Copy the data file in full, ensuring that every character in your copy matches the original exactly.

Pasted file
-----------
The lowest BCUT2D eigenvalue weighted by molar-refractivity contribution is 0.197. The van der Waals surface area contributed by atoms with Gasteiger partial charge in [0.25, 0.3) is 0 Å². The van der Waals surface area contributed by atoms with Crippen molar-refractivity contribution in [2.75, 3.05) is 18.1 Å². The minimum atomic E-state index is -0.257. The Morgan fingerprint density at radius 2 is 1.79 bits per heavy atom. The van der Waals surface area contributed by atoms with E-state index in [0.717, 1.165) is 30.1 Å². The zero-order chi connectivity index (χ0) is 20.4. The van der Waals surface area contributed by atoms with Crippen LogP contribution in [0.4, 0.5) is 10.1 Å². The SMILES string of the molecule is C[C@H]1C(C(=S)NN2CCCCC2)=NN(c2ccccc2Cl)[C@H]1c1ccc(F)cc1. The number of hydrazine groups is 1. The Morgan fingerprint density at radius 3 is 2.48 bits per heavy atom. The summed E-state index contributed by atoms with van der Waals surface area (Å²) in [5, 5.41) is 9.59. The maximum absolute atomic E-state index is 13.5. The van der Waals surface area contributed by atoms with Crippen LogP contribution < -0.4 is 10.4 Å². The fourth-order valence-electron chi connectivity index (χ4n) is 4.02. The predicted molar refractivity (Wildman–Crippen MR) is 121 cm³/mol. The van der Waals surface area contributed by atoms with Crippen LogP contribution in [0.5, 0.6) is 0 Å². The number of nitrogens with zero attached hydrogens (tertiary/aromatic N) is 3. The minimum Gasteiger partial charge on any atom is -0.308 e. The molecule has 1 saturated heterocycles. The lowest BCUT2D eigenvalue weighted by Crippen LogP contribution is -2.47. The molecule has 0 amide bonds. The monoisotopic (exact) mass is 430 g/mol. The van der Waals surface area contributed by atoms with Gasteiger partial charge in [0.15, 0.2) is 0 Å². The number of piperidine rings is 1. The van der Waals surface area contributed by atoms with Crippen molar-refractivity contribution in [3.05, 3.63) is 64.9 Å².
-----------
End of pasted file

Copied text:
The lowest BCUT2D eigenvalue weighted by molar-refractivity contribution is 0.197. The van der Waals surface area contributed by atoms with Gasteiger partial charge in [0.25, 0.3) is 0 Å². The van der Waals surface area contributed by atoms with Crippen molar-refractivity contribution in [2.75, 3.05) is 18.1 Å². The minimum atomic E-state index is -0.257. The Morgan fingerprint density at radius 2 is 1.79 bits per heavy atom. The van der Waals surface area contributed by atoms with E-state index in [0.717, 1.165) is 30.1 Å². The zero-order chi connectivity index (χ0) is 20.4. The van der Waals surface area contributed by atoms with Crippen LogP contribution in [0.4, 0.5) is 10.1 Å². The SMILES string of the molecule is C[C@H]1C(C(=S)NN2CCCCC2)=NN(c2ccccc2Cl)[C@H]1c1ccc(F)cc1. The number of hydrazine groups is 1. The Morgan fingerprint density at radius 3 is 2.48 bits per heavy atom. The summed E-state index contributed by atoms with van der Waals surface area (Å²) in [5, 5.41) is 9.59. The maximum absolute atomic E-state index is 13.5. The van der Waals surface area contributed by atoms with Crippen LogP contribution < -0.4 is 10.4 Å². The fourth-order valence-electron chi connectivity index (χ4n) is 4.02. The predicted molar refractivity (Wildman–Crippen MR) is 121 cm³/mol. The van der Waals surface area contributed by atoms with Crippen LogP contribution in [0.5, 0.6) is 0 Å². The number of nitrogens with zero attached hydrogens (tertiary/aromatic N) is 3. The minimum Gasteiger partial charge on any atom is -0.308 e. The molecule has 1 saturated heterocycles. The lowest BCUT2D eigenvalue weighted by Crippen LogP contribution is -2.47. The molecule has 0 amide bonds. The monoisotopic (exact) mass is 430 g/mol. The van der Waals surface area contributed by atoms with Gasteiger partial charge in [0.15, 0.2) is 0 Å². The number of piperidine rings is 1. The van der Waals surface area contributed by atoms with Crippen molar-refractivity contribution in [3.05, 3.63) is 64.9 Å².